You can see where the fight is. The person doing the suing claims that a harmful statement is factual. On the other hand, the party being sued claims that the statement, perhaps harmful, was nonetheless their opinion.

The line courts have drawn isn't always clear, and depending on where you are, it's not always consistent. An experienced defamation lawyer in your state would be able to give you legal advice about whether a particular statement constitutes fact or opinion.

But recognize that lawyers — and judges — may disagree.

Defamation “Per Se"

Showing harm to your personal or professional reputation can be hard. But depending on the statement, you may not have to. There is a legal doctrine called defamation per se. According to this doctrine, some statements are so bad that a court will presume that it damages your reputation if the statement is false.

Traditionally, there used to be specific, limited categories in which you could claim a statement was just that bad, such as:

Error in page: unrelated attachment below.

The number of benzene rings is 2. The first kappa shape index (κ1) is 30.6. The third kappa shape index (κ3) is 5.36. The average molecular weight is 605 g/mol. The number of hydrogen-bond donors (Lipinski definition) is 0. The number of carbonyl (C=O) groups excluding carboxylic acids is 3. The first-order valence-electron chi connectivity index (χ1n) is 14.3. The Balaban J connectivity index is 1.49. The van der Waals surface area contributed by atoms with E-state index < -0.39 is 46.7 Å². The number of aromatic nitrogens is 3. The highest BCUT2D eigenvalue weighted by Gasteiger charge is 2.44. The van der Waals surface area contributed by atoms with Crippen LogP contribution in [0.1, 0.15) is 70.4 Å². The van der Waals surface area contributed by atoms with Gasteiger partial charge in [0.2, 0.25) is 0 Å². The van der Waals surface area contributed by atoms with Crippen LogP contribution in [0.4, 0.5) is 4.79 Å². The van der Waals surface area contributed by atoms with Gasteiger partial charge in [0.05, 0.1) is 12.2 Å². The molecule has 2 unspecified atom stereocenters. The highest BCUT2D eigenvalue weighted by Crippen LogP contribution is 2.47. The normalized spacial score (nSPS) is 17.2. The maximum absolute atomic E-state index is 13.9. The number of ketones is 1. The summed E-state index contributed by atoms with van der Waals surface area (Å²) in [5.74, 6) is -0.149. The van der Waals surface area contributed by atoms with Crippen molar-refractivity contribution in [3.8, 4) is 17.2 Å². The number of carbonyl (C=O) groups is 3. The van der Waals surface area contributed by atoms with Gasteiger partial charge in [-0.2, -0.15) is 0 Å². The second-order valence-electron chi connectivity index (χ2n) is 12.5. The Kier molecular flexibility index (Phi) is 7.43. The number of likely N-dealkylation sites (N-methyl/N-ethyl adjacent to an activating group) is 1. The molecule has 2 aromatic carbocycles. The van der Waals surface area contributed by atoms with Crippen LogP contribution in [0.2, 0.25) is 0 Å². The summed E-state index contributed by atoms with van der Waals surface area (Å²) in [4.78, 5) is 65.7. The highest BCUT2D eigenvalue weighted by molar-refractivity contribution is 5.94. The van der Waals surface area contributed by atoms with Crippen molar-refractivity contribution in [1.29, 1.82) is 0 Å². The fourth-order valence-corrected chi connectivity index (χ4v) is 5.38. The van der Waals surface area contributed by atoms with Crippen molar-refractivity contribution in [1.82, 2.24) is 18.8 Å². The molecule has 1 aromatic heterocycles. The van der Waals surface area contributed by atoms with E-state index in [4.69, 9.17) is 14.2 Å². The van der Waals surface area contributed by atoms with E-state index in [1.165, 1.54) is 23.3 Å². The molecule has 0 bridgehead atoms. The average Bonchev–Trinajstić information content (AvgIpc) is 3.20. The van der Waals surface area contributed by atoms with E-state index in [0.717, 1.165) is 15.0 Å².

• You engaged in criminal activity
  • You engaged in sexual impropriety
  • You have a particularly nasty or infectious disease
  • You behaved in a way that was incompatible with the proper conduct of your business.

Some states apply the doctrine more broadly, however, so you will want to consult with a local defamation attorney to see if it applies to any given statement.


A third issue is privilege. There are two types of privilege: absolute privilege and qualified privilege.

Some statements you can make with absolute privilege. That means you can say any false and harmful thing you want without being able to be sued. For example, statements legislators make when on the floor of the legislature are absolutely privileged. Doesn't matter what they say, true or not — they cannot be sued for them. Good faith is irrelevant.